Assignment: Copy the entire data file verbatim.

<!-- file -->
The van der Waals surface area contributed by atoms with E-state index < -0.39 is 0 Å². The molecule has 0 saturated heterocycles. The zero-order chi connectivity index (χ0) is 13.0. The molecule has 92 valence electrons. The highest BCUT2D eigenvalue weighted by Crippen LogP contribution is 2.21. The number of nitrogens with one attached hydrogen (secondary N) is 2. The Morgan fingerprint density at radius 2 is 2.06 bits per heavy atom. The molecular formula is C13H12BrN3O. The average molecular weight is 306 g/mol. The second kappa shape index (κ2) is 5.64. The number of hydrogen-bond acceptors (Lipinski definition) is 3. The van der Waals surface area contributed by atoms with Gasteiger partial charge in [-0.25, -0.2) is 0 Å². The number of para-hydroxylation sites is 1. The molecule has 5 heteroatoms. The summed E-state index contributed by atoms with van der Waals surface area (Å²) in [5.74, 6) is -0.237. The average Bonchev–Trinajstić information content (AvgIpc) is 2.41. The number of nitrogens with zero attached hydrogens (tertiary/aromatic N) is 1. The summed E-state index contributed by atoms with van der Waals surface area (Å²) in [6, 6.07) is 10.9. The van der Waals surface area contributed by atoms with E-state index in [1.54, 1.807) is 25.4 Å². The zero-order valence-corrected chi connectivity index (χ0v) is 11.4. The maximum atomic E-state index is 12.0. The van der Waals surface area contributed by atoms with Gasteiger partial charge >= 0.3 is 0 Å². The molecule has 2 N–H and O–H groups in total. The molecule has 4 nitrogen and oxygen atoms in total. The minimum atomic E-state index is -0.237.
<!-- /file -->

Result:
The van der Waals surface area contributed by atoms with E-state index < -0.39 is 0 Å². The molecule has 0 saturated heterocycles. The zero-order chi connectivity index (χ0) is 13.0. The molecule has 92 valence electrons. The highest BCUT2D eigenvalue weighted by Crippen LogP contribution is 2.21. The number of nitrogens with one attached hydrogen (secondary N) is 2. The Morgan fingerprint density at radius 2 is 2.06 bits per heavy atom. The molecular formula is C13H12BrN3O. The average molecular weight is 306 g/mol. The second kappa shape index (κ2) is 5.64. The number of hydrogen-bond acceptors (Lipinski definition) is 3. The van der Waals surface area contributed by atoms with Gasteiger partial charge in [-0.25, -0.2) is 0 Å². The number of para-hydroxylation sites is 1. The molecule has 5 heteroatoms. The summed E-state index contributed by atoms with van der Waals surface area (Å²) in [5.74, 6) is -0.237. The average Bonchev–Trinajstić information content (AvgIpc) is 2.41. The number of nitrogens with zero attached hydrogens (tertiary/aromatic N) is 1. The summed E-state index contributed by atoms with van der Waals surface area (Å²) in [6, 6.07) is 10.9. The van der Waals surface area contributed by atoms with E-state index in [1.54, 1.807) is 25.4 Å². The zero-order valence-corrected chi connectivity index (χ0v) is 11.4. The maximum atomic E-state index is 12.0. The van der Waals surface area contributed by atoms with Gasteiger partial charge >= 0.3 is 0 Å². The molecule has 2 N–H and O–H groups in total. The molecule has 4 nitrogen and oxygen atoms in total. The minimum atomic E-state index is -0.237.